Another page from the paper soldiers book, I only done three of the four images on the page.
I've tried to find out about the hat plume.
According to official and other sources the regiment wore a red feather on the older cap of the light dragoon style.  I couldn't find any details of any plume on this later cap, so I've left it as is.

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10th Foot drummers

Post  wfrad on Mon 01 Aug 2016, 9:24 pm

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Drummers of the 19th of Foot.  The only real change from the original drawing, taken from Paper Soldiers, is that I've added a more detailed crest used by a re-enactment group.
Information for Infantry bands is a little sketchy since they were dependent on the regiments officers.  
Most, not all, had coats of the facing colour and many are not mentioned in any detail in official records.  
I've used the regulation blue for the lace line but I've seen re-enactment images that have used a yellow lace line.  
The re-enactment are more than likely correct but I've still gone with the regulation blue for lack of further information.

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Re: American Revolution

Post  wfrad on Wed 25 Jan 2017, 11:07 pm

Again from Paper Soldiers of the American Revolution, mistakes are all mine.
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Re: American Revolution

Post  wfrad on Fri 27 Jan 2017, 8:53 am

The drawing of Tarleton had epaulettes, although several portraits of the time show shoulder cord.
A detachment of the 17th Light Dragoons was allocated to the British Legion under Tarleton.
He may have been the monster that he was reputed to be, or he may have just been a soldier doing his job, probably both.  
He was apparently arrogant and full of his own self worth, having many friends in the right places didn’t hinder him either.
I don’t think he was on Wellington’s Christmas card list.. Smile
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Re: American Revolution

Post  wfrad on Sun 29 Jan 2017, 1:04 am

This drawing differs slightly for the illustration in Lawson’s A history of the Uniforms of The British Army, having extra braid on the lower skirt of the coat/capote.  
I’m not sure about the cipher on the pouch, whether it was solid or voided.

From Lawson’s, Vol III.
For the winter of 1776-77 all the troops were provided with blanket coats ans lettings, and woollen or fur caps and mittens or long knitted caps with tassels.  Canadian Capotes of white wool trimmed with light blue woollen braids bound with the same.  They were fastened in front with three bows or rosettes of the same blue braid, the hood at the back was of white milton, also bound with blue braid.  The fur caps were of red cloth turned up at the base with brown fur and ornamented with a fur tail or brush falling down the back.  Leggings or overalls of thick blue cloth reaching well up to the waist and being strapped over the shoes (and presumably buttoning to a little above the ankle).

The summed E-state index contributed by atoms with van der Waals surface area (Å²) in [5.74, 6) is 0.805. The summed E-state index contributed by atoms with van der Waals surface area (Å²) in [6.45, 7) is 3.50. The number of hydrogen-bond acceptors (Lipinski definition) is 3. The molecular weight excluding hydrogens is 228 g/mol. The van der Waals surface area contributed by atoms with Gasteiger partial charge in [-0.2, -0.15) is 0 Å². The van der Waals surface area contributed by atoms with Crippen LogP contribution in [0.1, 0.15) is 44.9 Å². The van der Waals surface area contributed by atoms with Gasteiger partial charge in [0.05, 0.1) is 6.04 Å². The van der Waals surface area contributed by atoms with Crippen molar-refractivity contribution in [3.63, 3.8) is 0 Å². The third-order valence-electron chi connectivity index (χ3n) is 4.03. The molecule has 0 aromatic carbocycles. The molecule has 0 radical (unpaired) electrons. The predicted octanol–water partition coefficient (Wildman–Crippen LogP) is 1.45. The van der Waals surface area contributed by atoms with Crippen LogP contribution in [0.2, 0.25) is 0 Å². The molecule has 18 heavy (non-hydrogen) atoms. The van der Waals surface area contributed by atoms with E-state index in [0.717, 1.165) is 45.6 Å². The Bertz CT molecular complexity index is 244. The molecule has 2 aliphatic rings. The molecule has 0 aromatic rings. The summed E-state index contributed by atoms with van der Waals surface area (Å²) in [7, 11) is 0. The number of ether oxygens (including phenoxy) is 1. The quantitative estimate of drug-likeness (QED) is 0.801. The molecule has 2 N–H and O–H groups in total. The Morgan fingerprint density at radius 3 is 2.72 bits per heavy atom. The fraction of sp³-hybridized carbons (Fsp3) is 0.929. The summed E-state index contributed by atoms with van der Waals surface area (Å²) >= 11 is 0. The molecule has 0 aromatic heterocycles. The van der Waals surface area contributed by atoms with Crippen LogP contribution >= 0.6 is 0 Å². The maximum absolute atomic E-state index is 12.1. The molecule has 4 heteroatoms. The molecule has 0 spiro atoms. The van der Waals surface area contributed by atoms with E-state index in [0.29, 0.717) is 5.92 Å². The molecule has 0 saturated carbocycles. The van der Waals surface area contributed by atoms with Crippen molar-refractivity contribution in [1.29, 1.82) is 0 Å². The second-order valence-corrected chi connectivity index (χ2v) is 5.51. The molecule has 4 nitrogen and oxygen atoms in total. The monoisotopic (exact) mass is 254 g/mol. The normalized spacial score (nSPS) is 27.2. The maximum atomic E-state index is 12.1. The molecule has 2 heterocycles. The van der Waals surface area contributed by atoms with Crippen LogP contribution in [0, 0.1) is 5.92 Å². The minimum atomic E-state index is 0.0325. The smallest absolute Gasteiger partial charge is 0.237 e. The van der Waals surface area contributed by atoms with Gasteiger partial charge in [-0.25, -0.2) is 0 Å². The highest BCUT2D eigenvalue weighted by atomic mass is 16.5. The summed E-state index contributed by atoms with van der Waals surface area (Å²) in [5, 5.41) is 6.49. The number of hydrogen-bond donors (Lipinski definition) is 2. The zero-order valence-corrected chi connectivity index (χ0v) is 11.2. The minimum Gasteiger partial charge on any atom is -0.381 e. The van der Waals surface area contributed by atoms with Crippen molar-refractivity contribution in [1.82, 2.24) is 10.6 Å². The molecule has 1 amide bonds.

An under coat with sleeves of white wool.

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Re: American Revolution

Post  wfrad on Sat 04 Feb 2017, 4:52 am

August 1768, from a letter from the Adjutant General to Colonel Cunningham.
The regiments that have buff lapels are to have buff waistcoats, of which you have the27th, 40th, 48th, and 61st in Ireland.  All other Regiments, let them be faced with blue, green, white, red, orange, yellow or black are to have white waist coats; the breeches and linning of the coats are to be of the same colour as that of the waistcoat.

From the Inspection Return for June 1775.
Officers gold-laced epaulette, buttons with badge and number of Regiment.
Colour of facing rather white than buff.
Shoulder and waist belts white but ordered to be altered to buff.

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Re: American Revolution

Post  wfrad on Thu 09 Feb 2017, 8:30 am

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Re: American Revolution

Post  wfrad on Fri 17 Feb 2017, 8:21 am

29th Foot.
Added an example of the type of cap plate and facing lace not on the original drawing.
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Re: American Revolution

Post  wfrad on Mon 20 Feb 2017, 12:26 am


33rd of Foot
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Re: American Revolution

Post  wfrad on Sat 25 Feb 2017, 5:38 am

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Re: American Revolution

Post  wfrad on Sun 05 Mar 2017, 12:19 am

With regards to origin of the belted plaid and tartan worn by the 42rd, and others, there’s uncertainty as to who wore what and when.
There’s several theories to when and who introduced the government plaid and it’s original set but it seems to have been a dark blue, black and green set.
One theory put forward was the set of the government pattern came from the Stewart set worn in the early 1700’s by the Royal Company of Archers, the set not the colours.
Another is that it was invented from scratch as the first Colonel the Earl of Crawford wasn’t a highlander.

1739-49: The Earl of Crawfords Regiment of Foot also called The Highland Regimen.
1749: Re-numbered 42nd Highland Regiment of Foot.
1758: 42nd (The Royal Highland) Regiment of Foot 1758.